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United States v. Mejia

United States District Court, D. Kansas

June 17, 2015

JOSE MEJIA, Defendant. Criminal No. 12-20035-03



This matter is before the court on defendant Jose Mejia’s Motion Under 28 U.S.C. § 2255 to Vacate, Set Aside, or Correct Sentence by a Person in Federal Custody (Doc. 112). For the reasons stated below, the court denies the motion.


Defendant was charged with conspiracy to distribute more than 500 grams of methamphetamine and more than one kilogram of heroin (Count I); possession with intent to distribute more than 500 grams of methamphetamine (Count II); and possession with intent to distribute more than one kilogram of heroin (Count III). On January 15, 2013, defendant entered into a plea agreement with the government and pleaded guilty to Count I. (Doc. 74.)

A Presentence Report (PSR) was prepared and filed (Doc. 86), which set forth the follow facts: On February 27, 2012, a Kansas Highway Patrol trooper stopped a vehicle driven by Mitzi Nunez-Zuniga. A search of the car yielded large quantities of methamphetamine and heroin. Nunez-Zuniga said that she was going to be paid $2, 000 for delivering the drugs in the car, and that the transaction was arranged by a female named “Dona.” Nunez-Zuniga said she was supposed to call “Dona” once she arrived in Kansas City, Kansas, to make arrangements to meet with “Manny.” Nunez-Zuniga agreed to cooperate with law enforcement by making a controlled delivery. With law enforcement following her, Nunez-Zuniga drove to a parking lot, where law enforcement watched her meet with a man later identified as Manuel Navarette-Robles. Navarette-Robles got into the vehicle, and agents followed the car as it drove into the garage of a house in Kansas City. Navarette-Robles was arrested at the house.

Nunez-Zuniga later spoke with law enforcement and said that she had lied when she said “Dona” had arranged the trip. Nunez-Zuniga said defendant, who is the father of one of her children, actually made the arrangements. Telephone records obtained by law enforcement confirmed that defendant and Nunez-Zuniga were in contact 926 times in February 2012, including a call at the time of the controlled delivery. Nunez-Zuniga discussed two other drug delivery trips she made with defendant. On one of those trips, Nunez-Zuniga said they abandoned a car in Russell, Kansas, and on another they were stopped by the Kansas Highway Patrol. Law enforcement confirmed with the Russell Police Department that a car had been abandoned, as described by Nunez-Zuniga, and confirmed with the Highway Patrol that the car stop had occurred. Nunez-Zuniga also described making deposits of money with defendant. Law enforcement confirmed through bank records that these deposits were made.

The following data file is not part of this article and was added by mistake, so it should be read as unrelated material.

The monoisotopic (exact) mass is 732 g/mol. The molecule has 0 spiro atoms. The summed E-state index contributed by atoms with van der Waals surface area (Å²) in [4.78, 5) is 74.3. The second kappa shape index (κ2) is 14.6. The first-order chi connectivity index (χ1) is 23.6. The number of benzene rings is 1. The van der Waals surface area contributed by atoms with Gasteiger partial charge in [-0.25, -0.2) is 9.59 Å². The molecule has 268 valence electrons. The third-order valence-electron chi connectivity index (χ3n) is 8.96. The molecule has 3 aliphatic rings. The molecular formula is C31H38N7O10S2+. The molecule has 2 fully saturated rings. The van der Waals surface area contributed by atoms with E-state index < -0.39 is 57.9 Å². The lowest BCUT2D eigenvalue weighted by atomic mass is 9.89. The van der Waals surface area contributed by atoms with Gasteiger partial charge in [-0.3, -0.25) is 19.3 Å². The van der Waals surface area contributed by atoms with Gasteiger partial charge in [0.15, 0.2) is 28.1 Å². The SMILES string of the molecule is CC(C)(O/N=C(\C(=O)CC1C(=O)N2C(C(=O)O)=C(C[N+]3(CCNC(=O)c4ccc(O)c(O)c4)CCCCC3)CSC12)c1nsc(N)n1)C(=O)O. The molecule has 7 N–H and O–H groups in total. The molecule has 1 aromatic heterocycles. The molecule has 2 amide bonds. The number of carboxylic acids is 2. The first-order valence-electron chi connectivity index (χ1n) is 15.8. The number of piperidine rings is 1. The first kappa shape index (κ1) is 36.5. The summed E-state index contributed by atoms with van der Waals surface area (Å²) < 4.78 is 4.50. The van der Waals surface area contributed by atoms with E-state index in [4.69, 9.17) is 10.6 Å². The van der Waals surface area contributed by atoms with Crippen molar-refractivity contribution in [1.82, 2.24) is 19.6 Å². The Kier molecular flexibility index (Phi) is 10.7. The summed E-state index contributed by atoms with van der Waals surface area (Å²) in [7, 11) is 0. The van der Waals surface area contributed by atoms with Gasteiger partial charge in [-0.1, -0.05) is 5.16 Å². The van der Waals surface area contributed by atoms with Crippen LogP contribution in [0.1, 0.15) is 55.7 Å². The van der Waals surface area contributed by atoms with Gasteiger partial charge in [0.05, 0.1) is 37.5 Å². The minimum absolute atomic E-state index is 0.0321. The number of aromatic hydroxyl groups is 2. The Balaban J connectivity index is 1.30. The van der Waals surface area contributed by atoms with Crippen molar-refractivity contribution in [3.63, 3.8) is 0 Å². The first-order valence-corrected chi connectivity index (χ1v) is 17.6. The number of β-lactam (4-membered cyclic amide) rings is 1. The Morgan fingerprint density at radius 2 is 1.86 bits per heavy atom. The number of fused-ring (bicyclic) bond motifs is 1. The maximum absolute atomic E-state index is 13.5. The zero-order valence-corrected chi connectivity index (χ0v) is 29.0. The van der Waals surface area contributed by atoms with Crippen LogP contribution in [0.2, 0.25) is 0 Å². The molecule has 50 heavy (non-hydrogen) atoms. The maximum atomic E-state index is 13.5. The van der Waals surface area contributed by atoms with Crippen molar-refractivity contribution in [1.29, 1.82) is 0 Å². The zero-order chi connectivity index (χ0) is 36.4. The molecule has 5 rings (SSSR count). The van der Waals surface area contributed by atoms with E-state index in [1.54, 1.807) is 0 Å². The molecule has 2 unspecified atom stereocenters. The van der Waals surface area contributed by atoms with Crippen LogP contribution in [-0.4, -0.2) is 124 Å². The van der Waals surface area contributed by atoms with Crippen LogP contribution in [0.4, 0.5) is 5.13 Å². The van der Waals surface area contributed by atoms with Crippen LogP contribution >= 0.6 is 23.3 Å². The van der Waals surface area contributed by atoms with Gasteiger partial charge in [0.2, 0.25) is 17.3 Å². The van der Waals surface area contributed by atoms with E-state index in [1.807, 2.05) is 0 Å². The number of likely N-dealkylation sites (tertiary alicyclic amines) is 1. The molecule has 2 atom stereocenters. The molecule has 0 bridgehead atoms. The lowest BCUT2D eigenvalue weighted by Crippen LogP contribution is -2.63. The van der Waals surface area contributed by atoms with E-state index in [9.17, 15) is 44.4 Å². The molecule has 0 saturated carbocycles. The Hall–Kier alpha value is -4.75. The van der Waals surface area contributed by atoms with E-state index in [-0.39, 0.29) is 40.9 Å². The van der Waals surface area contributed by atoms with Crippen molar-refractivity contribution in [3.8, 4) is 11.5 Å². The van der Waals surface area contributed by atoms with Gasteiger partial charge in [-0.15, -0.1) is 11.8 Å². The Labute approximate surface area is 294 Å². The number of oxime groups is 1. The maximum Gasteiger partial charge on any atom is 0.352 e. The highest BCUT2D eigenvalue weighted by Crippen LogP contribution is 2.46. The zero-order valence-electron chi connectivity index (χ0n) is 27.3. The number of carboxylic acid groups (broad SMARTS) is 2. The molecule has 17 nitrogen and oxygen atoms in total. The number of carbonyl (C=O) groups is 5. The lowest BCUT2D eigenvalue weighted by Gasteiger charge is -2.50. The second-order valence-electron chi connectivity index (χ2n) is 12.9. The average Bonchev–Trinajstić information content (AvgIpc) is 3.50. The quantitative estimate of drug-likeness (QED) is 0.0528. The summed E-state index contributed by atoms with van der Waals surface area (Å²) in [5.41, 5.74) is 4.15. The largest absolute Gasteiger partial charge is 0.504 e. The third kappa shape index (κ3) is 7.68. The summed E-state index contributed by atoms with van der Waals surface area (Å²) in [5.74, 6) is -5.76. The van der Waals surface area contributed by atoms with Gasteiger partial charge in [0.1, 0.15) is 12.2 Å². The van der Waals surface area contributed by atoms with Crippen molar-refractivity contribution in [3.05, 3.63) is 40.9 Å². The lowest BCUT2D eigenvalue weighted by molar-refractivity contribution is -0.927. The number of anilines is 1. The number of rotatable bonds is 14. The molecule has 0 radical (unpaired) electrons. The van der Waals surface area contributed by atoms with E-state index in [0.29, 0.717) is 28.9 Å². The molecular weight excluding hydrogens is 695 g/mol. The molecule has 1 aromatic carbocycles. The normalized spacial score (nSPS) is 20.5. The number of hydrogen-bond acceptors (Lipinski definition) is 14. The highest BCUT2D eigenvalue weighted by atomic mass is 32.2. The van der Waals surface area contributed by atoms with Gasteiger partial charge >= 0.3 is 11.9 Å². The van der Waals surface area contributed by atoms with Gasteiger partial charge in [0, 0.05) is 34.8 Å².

On April 21, 2014, the court sentenced defendant to 81 months’ imprisonment, which was less than the sentence called for under the advisory Sentencing Guidelines. This was due to a motion filed by the government (Doc. 106) and a post-conviction agreement (Doc. 110), wherein the government agreed to recommend a two-level reduction.

The plea agreement contained an appeal waiver, although defendant did not waive claims with regard to ineffective assistance of counsel. (Doc. 74 ¶11.) Notwithstanding that the plea agreement contained the waiver, defendant untimely filed a notice of appeal. (Doc. 111.) On July 9, 2014, the Tenth Circuit dismissed defendant’s direct appeal based upon timeliness grounds. (Doc. 116.)

Defendant filed this motion pursuant to 28 U.S.C. § 2255, [1] arguing that his attorney provided ineffective assistance of counsel. Specifically, defendant claims he received ineffective assistance because his lawyer purportedly failed to advise him of his constitutional rights to proceed to trial (Ground I) and assure there was a factual basis to support defendant’s guilty plea (Ground II). Defendant also attacks his sentence, claiming that he was not provided the opportunity to allocute at sentencing (Ground III) and asserting that his attorney failed to timely file a notice of appeal (Ground IV).


The court applies the standard identified in Strickland v. Washington, 466 U.S. 668 (1984), when determining whether a habeas petitioner’s counsel provided ineffective assistance. See Romano v. Gibson, 278 F.3d 1145, 1151 (10th Cir. 2002) (applying Strickland). Under Strickland, a petitioner bears the burden of satisfying a two-pronged test in order to prevail. First, he must show that his attorney’s “performance was deficient” and “fell below an objective standard of reasonableness.” Strickland, 466 U.S. at 687–88. The court affords considerable deference to an attorney’s strategic decisions and “recognize[s] that counsel is strongly presumed to have rendered adequate assistance and made all significant decisions in the exercise of reasonable professional judgment.” Id. at 690.

Second, a habeas petitioner must demonstrate prejudice, which requires a showing that there is “a reasonable probability that, but for counsel’s unprofessional errors, the result of the proceeding would have been different.” Id. at 694. “A reasonable probability is a probability sufficient to undermine confidence in the outcome.” Id. But, despite the existence of two prongs, “there is no reason for a court deciding an ineffective assistance claim to . . . address both components of the inquiry if the [petitioner] makes an insufficient showing on one. . . . If it is easier to dispose of an ineffectiveness claim on the ground of lack of sufficient prejudice . . . that course should be followed.” Id. at 697.


A. Defendant’s Plea Agreement

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